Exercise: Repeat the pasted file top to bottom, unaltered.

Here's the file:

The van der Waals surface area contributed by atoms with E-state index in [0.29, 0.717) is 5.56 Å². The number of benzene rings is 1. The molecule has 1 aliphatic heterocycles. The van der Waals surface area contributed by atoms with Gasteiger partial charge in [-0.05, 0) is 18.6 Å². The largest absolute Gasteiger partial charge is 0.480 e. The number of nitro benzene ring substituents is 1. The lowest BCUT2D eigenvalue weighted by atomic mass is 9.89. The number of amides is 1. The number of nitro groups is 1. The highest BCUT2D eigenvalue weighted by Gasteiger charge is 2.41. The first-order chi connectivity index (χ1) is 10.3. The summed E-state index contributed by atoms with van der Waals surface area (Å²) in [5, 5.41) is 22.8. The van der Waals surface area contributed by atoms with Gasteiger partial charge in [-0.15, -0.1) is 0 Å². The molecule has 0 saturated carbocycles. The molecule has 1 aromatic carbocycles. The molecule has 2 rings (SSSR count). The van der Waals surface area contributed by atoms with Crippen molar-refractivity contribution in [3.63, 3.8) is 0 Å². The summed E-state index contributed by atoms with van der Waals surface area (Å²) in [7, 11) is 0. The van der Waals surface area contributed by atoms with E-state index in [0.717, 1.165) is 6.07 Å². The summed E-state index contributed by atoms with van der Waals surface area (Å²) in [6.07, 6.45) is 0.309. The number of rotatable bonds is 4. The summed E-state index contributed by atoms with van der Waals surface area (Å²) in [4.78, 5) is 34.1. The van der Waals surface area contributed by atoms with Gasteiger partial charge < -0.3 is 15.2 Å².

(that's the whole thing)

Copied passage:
The van der Waals surface area contributed by atoms with E-state index in [0.29, 0.717) is 5.56 Å². The number of benzene rings is 1. The molecule has 1 aliphatic heterocycles. The van der Waals surface area contributed by atoms with Gasteiger partial charge in [-0.05, 0) is 18.6 Å². The largest absolute Gasteiger partial charge is 0.480 e. The number of nitro benzene ring substituents is 1. The lowest BCUT2D eigenvalue weighted by atomic mass is 9.89. The number of amides is 1. The number of nitro groups is 1. The highest BCUT2D eigenvalue weighted by Gasteiger charge is 2.41. The first-order chi connectivity index (χ1) is 10.3. The summed E-state index contributed by atoms with van der Waals surface area (Å²) in [5, 5.41) is 22.8. The van der Waals surface area contributed by atoms with Gasteiger partial charge in [-0.15, -0.1) is 0 Å². The molecule has 0 saturated carbocycles. The molecule has 1 aromatic carbocycles. The molecule has 2 rings (SSSR count). The van der Waals surface area contributed by atoms with Crippen molar-refractivity contribution in [3.63, 3.8) is 0 Å². The summed E-state index contributed by atoms with van der Waals surface area (Å²) in [7, 11) is 0. The van der Waals surface area contributed by atoms with E-state index in [0.717, 1.165) is 6.07 Å². The summed E-state index contributed by atoms with van der Waals surface area (Å²) in [6.07, 6.45) is 0.309. The number of rotatable bonds is 4. The summed E-state index contributed by atoms with van der Waals surface area (Å²) in [4.78, 5) is 34.1. The van der Waals surface area contributed by atoms with Gasteiger partial charge < -0.3 is 15.2 Å².